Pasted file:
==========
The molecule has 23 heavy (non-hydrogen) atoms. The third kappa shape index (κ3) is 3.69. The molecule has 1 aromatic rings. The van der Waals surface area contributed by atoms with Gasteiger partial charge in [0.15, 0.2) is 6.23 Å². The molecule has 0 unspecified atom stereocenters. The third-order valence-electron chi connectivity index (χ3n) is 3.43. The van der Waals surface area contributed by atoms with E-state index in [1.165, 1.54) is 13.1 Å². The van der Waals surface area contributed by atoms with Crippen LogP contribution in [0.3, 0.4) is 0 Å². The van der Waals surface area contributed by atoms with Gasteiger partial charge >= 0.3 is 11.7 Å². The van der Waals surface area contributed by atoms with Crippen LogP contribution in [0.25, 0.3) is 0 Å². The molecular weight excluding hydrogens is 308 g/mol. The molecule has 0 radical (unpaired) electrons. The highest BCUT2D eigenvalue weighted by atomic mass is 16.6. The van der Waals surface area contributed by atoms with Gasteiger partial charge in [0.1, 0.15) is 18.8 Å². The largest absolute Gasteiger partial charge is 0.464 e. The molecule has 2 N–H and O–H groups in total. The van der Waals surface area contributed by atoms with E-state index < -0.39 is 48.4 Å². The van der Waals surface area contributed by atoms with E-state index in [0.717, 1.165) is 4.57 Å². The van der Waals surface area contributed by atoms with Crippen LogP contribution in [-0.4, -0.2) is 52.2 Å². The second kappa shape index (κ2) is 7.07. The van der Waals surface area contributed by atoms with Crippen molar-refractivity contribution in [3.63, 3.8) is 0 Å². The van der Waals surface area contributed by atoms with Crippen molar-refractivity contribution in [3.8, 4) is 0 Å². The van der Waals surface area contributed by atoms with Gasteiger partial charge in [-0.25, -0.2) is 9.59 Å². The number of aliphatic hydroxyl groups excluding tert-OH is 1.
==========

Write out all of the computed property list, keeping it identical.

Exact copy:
The molecule has 23 heavy (non-hydrogen) atoms. The third kappa shape index (κ3) is 3.69. The molecule has 1 aromatic rings. The van der Waals surface area contributed by atoms with Gasteiger partial charge in [0.15, 0.2) is 6.23 Å². The molecule has 0 unspecified atom stereocenters. The third-order valence-electron chi connectivity index (χ3n) is 3.43. The van der Waals surface area contributed by atoms with E-state index in [1.165, 1.54) is 13.1 Å². The van der Waals surface area contributed by atoms with Crippen LogP contribution in [0.3, 0.4) is 0 Å². The van der Waals surface area contributed by atoms with Gasteiger partial charge >= 0.3 is 11.7 Å². The van der Waals surface area contributed by atoms with Crippen LogP contribution in [0.25, 0.3) is 0 Å². The molecular weight excluding hydrogens is 308 g/mol. The molecule has 0 radical (unpaired) electrons. The highest BCUT2D eigenvalue weighted by atomic mass is 16.6. The van der Waals surface area contributed by atoms with Gasteiger partial charge in [0.1, 0.15) is 18.8 Å². The largest absolute Gasteiger partial charge is 0.464 e. The molecule has 2 N–H and O–H groups in total. The van der Waals surface area contributed by atoms with E-state index < -0.39 is 48.4 Å². The van der Waals surface area contributed by atoms with E-state index in [0.717, 1.165) is 4.57 Å². The van der Waals surface area contributed by atoms with Crippen LogP contribution in [-0.4, -0.2) is 52.2 Å². The second kappa shape index (κ2) is 7.07. The van der Waals surface area contributed by atoms with Crippen molar-refractivity contribution in [3.63, 3.8) is 0 Å². The van der Waals surface area contributed by atoms with Crippen molar-refractivity contribution in [3.8, 4) is 0 Å². The van der Waals surface area contributed by atoms with Gasteiger partial charge in [-0.25, -0.2) is 9.59 Å². The number of aliphatic hydroxyl groups excluding tert-OH is 1.